You can dance, race, glide or jump on ice: Rittberger, Axel, Salchow, toe loop, flip and Lutz. Many strange names, conjuring up distant contexts, and yet ice skating is now a sport open to all, whether you want to train as a professional or just taste the excitement of slipping along on a thin blade. But where can you find a real ice rink catering to these requirements? Many are being built in Italy, boosted by the ever-growing interest in ice skating. One of the most interesting is the Intercable Arena in Bruneck, in the heart of the Puster Valley, in the Alto Adige region. Taking shape from the creativity of the CeZ Architetti design studio, helmed by Carlo Calderan and Rinaldo Zanovello, the centre opened for business last autumn. The outcome of a competition won in 2015, it was inspired by the horizontal and contour lines of the area. So why should you visit it or skate here? We'll tell you why.
Bruneck’s Intercable Arena is a modern multi-purpose stadium focusing on ice sports. It offers facilities covering over 35,000 m2 ‒ 10,000 m2 of which is indoors ‒ bringing together various sports, including ice hockey, figure skating, ice skating, curling and ice stock sport, but also broomball, sledge hockey and short-track speed skating. Particularly appealing is that the design adapts to the dominant horizontal of its surrounding land, seeking out a ‘typographic’ anchoring to its landscape made up of agricultural terrain, road and railway embankments, derelict barracks, sports grounds, car parks, spacious school complexes and factories.
Looking at the stadium from close up you get the feeling of moving forward under a huge airship: it is made up of two main elements ‒ an artificial ‘dip’ in the land level and a roof to cover this. From the northern edge of the site, the ground gradually moves upwards and forms a plateau: a three-metre-tall block emerging from the earth as if pushed up by an earthquake. The basement is a sturdy volume, with the inside dug out to yield the two seating sections for the outdoor and indoor ice rinks created three metres below the level of the surrounding countryside. Instead, the roof is a plastic volume, a lens-type unit, a sort of wing gently resting on the artificial landscape below it, secured to the ground by V-shaped columns.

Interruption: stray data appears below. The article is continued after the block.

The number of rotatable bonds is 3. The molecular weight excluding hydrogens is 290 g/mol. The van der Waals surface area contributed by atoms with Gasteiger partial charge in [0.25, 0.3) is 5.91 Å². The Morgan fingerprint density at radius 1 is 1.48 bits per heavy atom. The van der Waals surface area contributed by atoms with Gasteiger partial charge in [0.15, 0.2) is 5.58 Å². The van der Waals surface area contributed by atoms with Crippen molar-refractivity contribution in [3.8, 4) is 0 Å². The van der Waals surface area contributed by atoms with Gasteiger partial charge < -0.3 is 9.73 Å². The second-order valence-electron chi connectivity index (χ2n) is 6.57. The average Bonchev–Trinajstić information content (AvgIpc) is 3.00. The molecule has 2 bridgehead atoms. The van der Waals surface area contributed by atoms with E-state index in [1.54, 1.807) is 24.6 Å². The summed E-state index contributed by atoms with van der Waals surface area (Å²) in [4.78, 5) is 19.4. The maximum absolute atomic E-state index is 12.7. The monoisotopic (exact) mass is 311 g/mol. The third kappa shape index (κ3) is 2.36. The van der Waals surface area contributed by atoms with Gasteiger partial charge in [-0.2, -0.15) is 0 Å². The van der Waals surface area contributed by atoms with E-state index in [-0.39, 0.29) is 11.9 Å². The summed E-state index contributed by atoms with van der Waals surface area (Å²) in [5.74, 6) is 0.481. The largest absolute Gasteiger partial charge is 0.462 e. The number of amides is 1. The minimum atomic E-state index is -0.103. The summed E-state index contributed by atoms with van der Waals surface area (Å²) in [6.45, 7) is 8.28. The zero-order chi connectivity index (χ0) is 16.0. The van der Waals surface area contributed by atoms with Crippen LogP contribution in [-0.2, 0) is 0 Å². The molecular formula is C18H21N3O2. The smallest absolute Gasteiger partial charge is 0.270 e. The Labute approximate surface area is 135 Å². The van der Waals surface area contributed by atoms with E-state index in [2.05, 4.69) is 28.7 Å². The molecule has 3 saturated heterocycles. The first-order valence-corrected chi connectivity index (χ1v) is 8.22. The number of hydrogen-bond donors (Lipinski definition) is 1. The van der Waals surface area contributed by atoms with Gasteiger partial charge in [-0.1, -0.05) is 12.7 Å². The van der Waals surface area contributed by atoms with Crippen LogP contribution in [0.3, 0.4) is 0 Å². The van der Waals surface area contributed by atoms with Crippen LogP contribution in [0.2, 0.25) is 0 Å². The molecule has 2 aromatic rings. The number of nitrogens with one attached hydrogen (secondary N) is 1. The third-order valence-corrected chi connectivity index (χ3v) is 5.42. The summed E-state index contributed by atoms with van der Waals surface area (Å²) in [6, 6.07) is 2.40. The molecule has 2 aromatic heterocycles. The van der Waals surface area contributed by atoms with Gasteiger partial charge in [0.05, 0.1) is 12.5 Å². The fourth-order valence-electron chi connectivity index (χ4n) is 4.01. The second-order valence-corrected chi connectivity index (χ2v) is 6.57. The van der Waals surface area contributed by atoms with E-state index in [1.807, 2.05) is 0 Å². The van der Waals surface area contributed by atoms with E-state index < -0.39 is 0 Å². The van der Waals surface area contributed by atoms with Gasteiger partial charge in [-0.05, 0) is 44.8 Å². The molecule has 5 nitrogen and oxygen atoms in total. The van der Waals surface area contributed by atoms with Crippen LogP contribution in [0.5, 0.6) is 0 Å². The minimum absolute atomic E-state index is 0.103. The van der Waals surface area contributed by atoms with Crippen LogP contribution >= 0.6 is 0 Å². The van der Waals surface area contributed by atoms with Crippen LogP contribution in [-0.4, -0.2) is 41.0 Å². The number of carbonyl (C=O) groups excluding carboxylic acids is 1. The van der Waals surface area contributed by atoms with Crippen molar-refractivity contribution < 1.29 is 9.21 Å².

The polyurea roof coating makes the roof ‘skin’ look like a sort of membrane stretched over an invisible metallic structure by an internal force. The roof is in fact like a Zeppelin, ready to set sail if it weren't for the V-shaped columns anchoring it ‒ as if they were ropes ‒ to the floor below, blocking it mid-air.
Partially sinking the arena into the ground was not only for urban planning reasons. Besides enabling better inclusion of the volume within its surrounding landscape, it has also proven to be an efficient way of structuring and separating the different access routes to suit the precise needs of facilities also designed for competition purposes.
Once inside the building, its interior layout immediately becomes clear. The internal space is open and may be explored in all directions: a gallery area extends ring-like around a ‘crater’. The form of the roof helps to keep the sports action central and well visible. Southwards, towards a wooded slope, space remains open. The forest enters the indoor area and becomes a sort of stage set, a backdrop and part of the sporting event.
The basement is made up of two levels. On the upper floor is the spectator seating for the visiting team, also served by its own separate entrance. The same floor houses the offices for the sports clubs using the facilities. The lower basement level, on the same floor as the tracks, is where the changing rooms are located, set out in a ring around the ice rinks.
Thanks to its convertibility, the Intercable Arena does not only provide sports facilities for athletes and a stadium for Pustertal Wölfe Hockey Club, but also acts as a meeting place for the community and people of all ages.
Project by CeZ Calderan Zanovello Architetti, Bolzano
Site area: 35.720 m2
Indoor area: 10.135 m2
Photography by Davide Perbellini, courtesy of CeZ Architetti
Rendering and drawings: courtesy of CeZ Architetti